FTX Crypto Cup QF Day 1: Carlsen and Nakamura engage in a brutal slugfest
When Carlsen and Nakamura are paired in a knockout stage, you can expect some exciting games, be it the Finals or Quarter-Finals. The match of the day of the first set of Quarter-Finals in Meltwater Champions Chess Tour FTX Crypto Cup certainly goes to Carlsen-Nakamura. The only match which had all decisive results and no dull 100+ move draws. Carlsen himself admitted getting crushed by Nakamura in the third game and not enjoying the fact of getting into must-win situations often in this event. Caruana tied the first set 2-2 with Nepomniachtchi. Watch Quarter-Finals action continue tonight on ChessBase India youtube channel from 8:30 p.m. IST. with live commentary by IM Sagar Shah and Amruta Mokal. Photo: Amruta Mokal
Giri and Vachier-Lagrave in a must-win situation
Carlsen and Nakamura traded blows in the first set of the Quarter-Finals. Both players won two games each to tie the first set 2-2. Caruana barely managed to save the first set after winning a must-win fourth game to level the score 2-2. After making three draws, Radjabov beat Giri to win the first set 2.5-1.5. So made two solid draws with Vachier-Lagrave before winning the next two games to win the first set by 1-3.
Caruana has been consistent in the entire Prelims | Photo: Lennart Ootes/FIDE
Caruana - Nepomniachtchi: 2-2
Nepomniachtchi got an early opportunity to gain a substantial advantage against Caruana.
Nepomniachtchi - Caruana, Game 1
Black's pieces are not well coordinated. How can white exploit that fact to its advantage?
Later in the endgame, Caruana made a rare mistake of putting the pawns in the same color as his bishop, naturally it became that much more difficult to play and Nepomniachtchi had no difficulty converting his advantage into a victory.
Nepomniachtchi played a bit passively in the second game but Caruana did not seize the opportunity.
Caruana - Nepomniachtchi, Game 2
24...Be8 is uncalled for. Instead 24...Ba3 followed by Bb2, Bb5 active play would have been better. Caruana continued with 25.Rfe1 Rh6 but then he did not follow through. What was the plan white should have gone with? The game eventually ended up in a draw.
Third game was a well-fought draw.
Caruana won a topsy-turvy fourth game to level the set 2-2.
Caruana - Nepomniachtchi, Game 4
One of the final mistake in the game was 46...h4. Black still would have had some fighting chances if he did not push the h-pawn.
So - Vachier-Lagrave: 3-1
First game was a solid draw. Vachier-Lagrave missed a tactical opportunity against So in the second game.
So - Vachier-Lagrave, Game 2
19.0-0 is a blunder. Find out why. Black missed his opportunity and continued with 19...Bxe2.
Vachier-Lagrave misplayed against So in the third game.
Vachier-Lagrave - So, Game 3
22.Bc3 does not add anything to the position for white, in fact it only allows black to launch an onslaught on the kingside. So scored the first win and took 1-2 lead.
So completely outplayed Vachier-Lagrave in the fourth game to win the first set 3-1.
Nakamura - Carlsen: 2-2
Carlsen's passive play was correctly punished by Nakamura in the first game.
Nakamura - Carlsen, Game 1
16...Bd5 would have made sure that things are in control for black, however 16...Ne7 shifts the balance of power to white as 17.Bg5 pins the knight. Everything still would have been fine if black had played 17...c6 but it all fell apart after 17...h6. Find out why it is a mistake.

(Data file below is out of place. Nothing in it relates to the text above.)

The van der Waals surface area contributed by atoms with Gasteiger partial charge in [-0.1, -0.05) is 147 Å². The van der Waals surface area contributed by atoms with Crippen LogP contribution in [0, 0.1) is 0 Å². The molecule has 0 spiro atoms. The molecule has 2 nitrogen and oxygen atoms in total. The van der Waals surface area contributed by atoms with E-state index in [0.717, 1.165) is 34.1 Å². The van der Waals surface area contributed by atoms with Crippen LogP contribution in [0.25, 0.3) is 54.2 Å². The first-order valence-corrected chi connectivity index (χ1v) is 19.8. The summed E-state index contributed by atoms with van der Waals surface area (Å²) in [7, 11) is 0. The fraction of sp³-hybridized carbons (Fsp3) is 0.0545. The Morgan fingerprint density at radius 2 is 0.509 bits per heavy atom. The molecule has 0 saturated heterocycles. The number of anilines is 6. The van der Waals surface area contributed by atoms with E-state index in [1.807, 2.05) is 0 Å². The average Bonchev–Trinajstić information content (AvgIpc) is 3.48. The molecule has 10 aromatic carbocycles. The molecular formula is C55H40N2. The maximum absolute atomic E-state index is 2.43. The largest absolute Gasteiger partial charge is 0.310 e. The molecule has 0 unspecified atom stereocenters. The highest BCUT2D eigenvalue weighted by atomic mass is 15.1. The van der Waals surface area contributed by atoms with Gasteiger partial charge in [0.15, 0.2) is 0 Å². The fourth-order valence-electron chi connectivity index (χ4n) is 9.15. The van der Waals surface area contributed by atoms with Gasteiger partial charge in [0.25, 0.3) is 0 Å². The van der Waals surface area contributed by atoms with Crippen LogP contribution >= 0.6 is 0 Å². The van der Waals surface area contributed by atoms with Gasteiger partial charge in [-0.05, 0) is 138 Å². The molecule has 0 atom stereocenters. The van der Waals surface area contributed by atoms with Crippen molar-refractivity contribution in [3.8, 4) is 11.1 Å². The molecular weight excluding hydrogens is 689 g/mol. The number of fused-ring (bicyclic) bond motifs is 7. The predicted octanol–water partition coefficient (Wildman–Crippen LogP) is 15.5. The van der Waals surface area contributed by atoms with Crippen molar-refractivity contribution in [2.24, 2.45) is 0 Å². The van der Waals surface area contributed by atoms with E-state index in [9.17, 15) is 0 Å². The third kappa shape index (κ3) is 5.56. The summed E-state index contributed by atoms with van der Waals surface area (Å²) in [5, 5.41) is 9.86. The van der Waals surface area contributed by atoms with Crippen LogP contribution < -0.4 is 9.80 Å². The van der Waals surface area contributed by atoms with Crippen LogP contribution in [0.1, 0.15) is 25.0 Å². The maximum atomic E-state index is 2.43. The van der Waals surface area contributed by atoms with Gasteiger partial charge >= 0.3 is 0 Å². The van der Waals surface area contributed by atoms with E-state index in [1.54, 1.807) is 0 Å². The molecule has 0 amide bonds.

Carlsen immediately struck back and leveled the score 1-1.
Carlsen - Nakamura, Game 2
When Carlsen plays 15.Bxh6, you know that he is playing for win only. After 15...gxh6 16.Qxh6 Bf5 17.Re5 it is clear that white is winning but what was the better defence instead of 16...Bf5 ? It is certainly not easy to find. The world champion won the game and leveled the score 1-1.
Nakamura won the third game after Carlsen played uncharacteristically and arrived at a lost endgame.
Nakamura - Carlsen, Game 3
Things have gone terribly wrong for black so much that even 25...e3 does not help black. Nakamura once again took the lead 2-1.
Sometimes one tiny inaccuracy can have a ripple effect which just snowballs out of control. Something like that happened in Nakamura's fourth game against Carlsen.
Carlsen - Nakamura, Game 4
15...Bg6 at a first glance might seem to be an unassuming move but only a careful calculation can reveal how bad it could possibly be. Carlsen slowly exploited it to his advantage and won the game to level the first set 2-2.
Radjabov - Giri: 2.5-1.5
The first game was a 161-move long dull draw when the result was obvious after just 30 moves. Radjabov got a couple of good opportunities in the second game but he missed them all.
Radjabov - Giri, Game 2
What white should not do here is exchange rooks because it is quite obvious that white's rook and bishop are much more active compared to black's rook and knight. White just needs to bring his king in the action starting with 28.Kf2. However 28.Rc8+ reduced white's chances to get a decisive result.
White can still win this. Find out how. The game went on with 47.Kf6 which allowed black to salvage a draw.
Third game was an uneventful draw. Giri made a tactical error which cost him the fourth game.
Radjabov - Giri, Game 4
16...Nxd4 was a bit early. Black needed to play 16...Bf4 then things would be less unpleasant for black.
The game went on with 19.Qxd4. However there was a quicker and much more direct win here for white. What is it? Thus Radjabov won the first set 2.5-1.5
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Quarter-Final Day 1 results
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